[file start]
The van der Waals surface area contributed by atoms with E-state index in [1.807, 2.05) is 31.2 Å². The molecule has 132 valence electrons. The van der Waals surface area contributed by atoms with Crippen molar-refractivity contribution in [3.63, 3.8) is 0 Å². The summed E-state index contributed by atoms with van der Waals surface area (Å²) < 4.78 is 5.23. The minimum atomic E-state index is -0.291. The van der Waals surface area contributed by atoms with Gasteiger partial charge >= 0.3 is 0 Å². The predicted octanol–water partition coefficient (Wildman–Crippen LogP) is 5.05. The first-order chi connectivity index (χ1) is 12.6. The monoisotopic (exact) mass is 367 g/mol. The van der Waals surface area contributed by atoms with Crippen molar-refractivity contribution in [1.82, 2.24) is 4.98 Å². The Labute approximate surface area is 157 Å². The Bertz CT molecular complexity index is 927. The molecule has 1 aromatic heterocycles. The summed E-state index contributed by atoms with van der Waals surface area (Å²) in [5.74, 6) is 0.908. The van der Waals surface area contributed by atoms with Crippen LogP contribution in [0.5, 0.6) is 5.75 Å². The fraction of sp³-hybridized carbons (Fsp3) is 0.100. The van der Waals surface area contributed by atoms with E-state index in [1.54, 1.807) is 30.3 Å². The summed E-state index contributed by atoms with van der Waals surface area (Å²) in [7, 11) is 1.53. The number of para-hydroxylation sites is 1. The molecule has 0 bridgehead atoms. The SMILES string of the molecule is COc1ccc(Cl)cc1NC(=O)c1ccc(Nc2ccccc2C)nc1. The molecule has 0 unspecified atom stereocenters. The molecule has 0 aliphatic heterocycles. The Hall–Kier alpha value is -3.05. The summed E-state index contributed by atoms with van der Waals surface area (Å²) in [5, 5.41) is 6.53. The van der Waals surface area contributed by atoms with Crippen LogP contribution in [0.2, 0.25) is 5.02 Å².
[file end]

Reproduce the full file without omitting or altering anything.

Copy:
The van der Waals surface area contributed by atoms with E-state index in [1.807, 2.05) is 31.2 Å². The molecule has 132 valence electrons. The van der Waals surface area contributed by atoms with Crippen molar-refractivity contribution in [3.63, 3.8) is 0 Å². The summed E-state index contributed by atoms with van der Waals surface area (Å²) < 4.78 is 5.23. The minimum atomic E-state index is -0.291. The van der Waals surface area contributed by atoms with Gasteiger partial charge >= 0.3 is 0 Å². The predicted octanol–water partition coefficient (Wildman–Crippen LogP) is 5.05. The first-order chi connectivity index (χ1) is 12.6. The monoisotopic (exact) mass is 367 g/mol. The van der Waals surface area contributed by atoms with Crippen molar-refractivity contribution in [1.82, 2.24) is 4.98 Å². The Labute approximate surface area is 157 Å². The Bertz CT molecular complexity index is 927. The molecule has 1 aromatic heterocycles. The summed E-state index contributed by atoms with van der Waals surface area (Å²) in [5.74, 6) is 0.908. The van der Waals surface area contributed by atoms with Crippen LogP contribution in [0.5, 0.6) is 5.75 Å². The fraction of sp³-hybridized carbons (Fsp3) is 0.100. The van der Waals surface area contributed by atoms with E-state index in [1.54, 1.807) is 30.3 Å². The summed E-state index contributed by atoms with van der Waals surface area (Å²) in [7, 11) is 1.53. The number of para-hydroxylation sites is 1. The molecule has 0 bridgehead atoms. The SMILES string of the molecule is COc1ccc(Cl)cc1NC(=O)c1ccc(Nc2ccccc2C)nc1. The molecule has 0 unspecified atom stereocenters. The molecule has 0 aliphatic heterocycles. The Hall–Kier alpha value is -3.05. The summed E-state index contributed by atoms with van der Waals surface area (Å²) in [5, 5.41) is 6.53. The van der Waals surface area contributed by atoms with Crippen LogP contribution in [0.2, 0.25) is 5.02 Å².